Yvette Sanchez Fuentes, in an interview with Education Week on her last day as the director of the office of Head Start, pointed to the office’s first-ever competition for federal funds, improvements in grantee monitoring, and the creation of a pilot program to offer grantees flexible funding as significant positive achievements during her four-year tenure.
Sanchez Fuentes also said during the Nov. 22 conversation that the office “didn’t come as far as we would like” in pulling together a full revision of the performance standards for Head Start grantees during her time in office, though that work is continuing. And she said the agency plans to continue its work to reach out to organizations that might be qualified to run Head Start programs—both to get them interested in the option if they had not considered it before, and to find out what may be holding them back from applying.
“Down to this last day, we still have been talking about publicizing in a much wider way that the funds are available,” she said. “We really have to figure out if we’re getting the right organizations to apply and finding why they’re not, if they are not.”
Sanchez Fuentes was appointed to the position overseeing the $7.6 billion organization, which serves about 900,000 preschool age children and their families, in 2009. Before joining the federal goverment, she was the executive director of the National Migrant and Seasonal Head Start Association, an organization representing Head Start grantees that serve mobile youths.
In 2007, two years before her appointment, the Bush administration reauthorized Head Start with some major accountability reforms. Grantees once had been allowed to retain funding essentially in perpetuity, unless they committed a major violation of child safety or fiscal responsibility. After the reauthorization, the approximately 1,600 Head Start grantees are expected to hold their funding for only five years, and the office was expected to make low-performing centers recompete for funds.
That work on recompetition began in earnest during the Obama administration. Currently, the first cohort of grantees has gone through “designation renewal,” while the results of the competition in a second cohort have yet to be released. A third cohort will be named sometime in early 2014, Sanchez Fuentes said.
“It was a tremendous amount of work” getting the first cohort evaluated, Sanchez Fuentes said. “But in the end, I think everyone agreed that it was about raising quality.” And that conversation went beyond just the grantees that were a part of the competition process, she said. “I think people really stepped back and thought about what they could be doing better,” she said.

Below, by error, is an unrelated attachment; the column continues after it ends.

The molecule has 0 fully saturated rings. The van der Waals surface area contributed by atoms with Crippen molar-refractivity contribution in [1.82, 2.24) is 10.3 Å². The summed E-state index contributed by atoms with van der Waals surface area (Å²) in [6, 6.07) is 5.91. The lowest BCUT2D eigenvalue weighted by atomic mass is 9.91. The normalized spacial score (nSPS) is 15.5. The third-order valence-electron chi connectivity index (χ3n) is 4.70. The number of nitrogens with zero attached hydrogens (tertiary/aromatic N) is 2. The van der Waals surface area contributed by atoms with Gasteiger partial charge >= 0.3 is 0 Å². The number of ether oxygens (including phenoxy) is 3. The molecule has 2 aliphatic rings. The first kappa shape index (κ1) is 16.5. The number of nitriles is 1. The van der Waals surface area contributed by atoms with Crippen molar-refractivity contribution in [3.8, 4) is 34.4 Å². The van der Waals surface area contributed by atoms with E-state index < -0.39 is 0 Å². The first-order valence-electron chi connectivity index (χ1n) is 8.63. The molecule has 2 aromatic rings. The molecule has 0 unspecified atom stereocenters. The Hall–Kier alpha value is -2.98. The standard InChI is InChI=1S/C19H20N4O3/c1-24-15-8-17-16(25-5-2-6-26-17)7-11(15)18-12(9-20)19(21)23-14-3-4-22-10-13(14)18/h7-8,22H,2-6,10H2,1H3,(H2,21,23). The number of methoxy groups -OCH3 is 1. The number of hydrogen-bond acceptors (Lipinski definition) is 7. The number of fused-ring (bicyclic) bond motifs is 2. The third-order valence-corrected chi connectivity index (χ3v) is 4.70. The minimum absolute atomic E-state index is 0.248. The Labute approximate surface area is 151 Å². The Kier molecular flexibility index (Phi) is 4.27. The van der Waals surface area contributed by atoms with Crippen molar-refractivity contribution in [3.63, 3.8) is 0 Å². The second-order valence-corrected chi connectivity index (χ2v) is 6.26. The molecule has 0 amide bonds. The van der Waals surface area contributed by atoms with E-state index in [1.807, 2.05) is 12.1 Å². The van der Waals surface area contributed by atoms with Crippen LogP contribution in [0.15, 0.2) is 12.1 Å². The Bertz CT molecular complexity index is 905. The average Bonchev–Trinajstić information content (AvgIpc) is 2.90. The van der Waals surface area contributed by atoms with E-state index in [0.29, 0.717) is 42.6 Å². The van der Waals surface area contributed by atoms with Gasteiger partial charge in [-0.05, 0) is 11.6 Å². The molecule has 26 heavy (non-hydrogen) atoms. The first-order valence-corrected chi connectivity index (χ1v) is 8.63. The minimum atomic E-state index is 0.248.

Head Start has also launched a pilot program that will allow grantees spending flexibility for creating programs for children ages birth to 5. Currently, the department designates how much money grantees must spend on Early Head Start, which serves families and children up to age 3, and on Head Start, which is for 4-year-olds. Under the pilot, grantees don’t have to submit separate applications for each pot of money; instead they are encouraged to create a seamless program that best serves a community.
“We were responding to a need that programs said they had for a while,” she said. “What we said is, think about the amount of total funding that is available. You come in and tell us how you would spend that money.” Sanchez Fuentes said she’s looking forward to seeing what lessons will be learned from the communities that get the grants; those announcements have not yet been made.
Sanchez Fuentes was also at the helm of Head STart when sequester cuts pared money from Head Start grantees and a government shutdown forced some centers to temporarily close until they were given a no-interest loan by a Houston-based philanthropist.
The sequester has led to a loss of 57,000 slots; to put that number in perspective, about 956,000 slots were funded in fiscal 2012. But the cuts haven’t caused Head Start quality to go down, she believes.
“Congress doesn’t give Head Start enough money to serve all the eligible kids, so it’s really important for organizations to figure out who are the neediest people in the community and serve them,” she said. Grantees “always kept quality in the front of their minds.”
Sanchez Fuentes said she plans to stay in the early-childhood field, though for the next few weeks she intends to spend more time with her family. “I’m examining my options and figuring out where I can do some good,” she said.
A version of this news article first appeared in the Early Years blog.